the New York subway
how many men labored
all day for twenty cents an hour
in the deep dug trenches
and dark, gaseous tunnel
Edward Arlington Robinson
called a living hell. 
Think as you sit
watching people disembark
at Times Square of the timid poet
for nine months inspecting
building materials, think of him
with his dark hair and moustache
stumbling through dim light
with his lantern, dirt clinging
to his sweaty clothes, inhaling musty air,
peering gravely through spectacles,
scrutinizing stones ten hours a day,
feet aching, lonely, depressed,
longing to do nothing else but write.
Think of him almost penniless,
drinking to forget, moving from one
cheap rooming house to another,
a third of a century old and still
only paid for one poem, living
on hope, the free food he got
with a drink of whiskey,
and help from friends.
                As you ride,
a book of poems in your hand,
be thankful he didnít go home
like Richard Corey and put a bullet
through his high forehead
before winning his first Pulitzer Prize.

(An earlier version of "Subway" was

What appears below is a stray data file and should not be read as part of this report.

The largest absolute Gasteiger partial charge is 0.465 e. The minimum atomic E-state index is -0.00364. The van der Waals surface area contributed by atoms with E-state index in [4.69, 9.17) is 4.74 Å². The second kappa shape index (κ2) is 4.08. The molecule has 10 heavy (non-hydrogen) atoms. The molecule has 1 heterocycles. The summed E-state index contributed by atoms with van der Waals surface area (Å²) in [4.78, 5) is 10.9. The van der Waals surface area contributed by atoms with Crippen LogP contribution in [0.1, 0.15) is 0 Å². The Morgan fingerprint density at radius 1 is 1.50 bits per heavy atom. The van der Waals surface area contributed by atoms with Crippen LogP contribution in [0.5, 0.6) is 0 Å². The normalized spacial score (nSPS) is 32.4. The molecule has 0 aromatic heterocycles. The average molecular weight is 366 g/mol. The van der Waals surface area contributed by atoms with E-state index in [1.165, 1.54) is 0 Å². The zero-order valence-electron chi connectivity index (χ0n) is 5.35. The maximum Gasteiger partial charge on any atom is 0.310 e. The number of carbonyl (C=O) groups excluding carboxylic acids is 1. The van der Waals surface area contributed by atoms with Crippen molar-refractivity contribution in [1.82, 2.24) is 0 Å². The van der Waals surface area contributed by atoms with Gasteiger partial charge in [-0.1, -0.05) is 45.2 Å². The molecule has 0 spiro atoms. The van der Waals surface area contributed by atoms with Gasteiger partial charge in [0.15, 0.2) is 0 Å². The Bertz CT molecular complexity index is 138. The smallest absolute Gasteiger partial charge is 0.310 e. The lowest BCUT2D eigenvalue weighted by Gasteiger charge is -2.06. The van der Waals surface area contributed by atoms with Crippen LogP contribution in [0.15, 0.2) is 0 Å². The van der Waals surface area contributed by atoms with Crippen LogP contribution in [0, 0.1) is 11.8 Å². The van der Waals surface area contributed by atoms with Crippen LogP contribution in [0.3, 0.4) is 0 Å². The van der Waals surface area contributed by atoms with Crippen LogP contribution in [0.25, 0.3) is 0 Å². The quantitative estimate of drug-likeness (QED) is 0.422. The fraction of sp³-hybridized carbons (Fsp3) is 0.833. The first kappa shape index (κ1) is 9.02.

published in DuPage Valley Review
(2009), p. 14.)

Setting Sun

by David McKenna
in the time    before 
all was in its place    and sure 
but we     declared war 

then    everything ever 
known    altered    forevermore

a single bomb   melted 
eighty thousand souls    within 
one mushroom of flame

it warped the world we live on
whistling death    as it came

shadows on bank steps 
belong to vanished spirits 
carbon silhouettes 

burnt    blackened blood    vaporized
zero sum    atomic deposits

between "Little Boy" 
and "Fat Man"      we lost our way  
lost the taste    for joy 

infused our hearts with finance 
learned to smile        in defiance

Morning Interlude

by William Marr
the winter sun
as the moon in silky clouds

how many of the manly men
who have now become househusbands
after conquering the world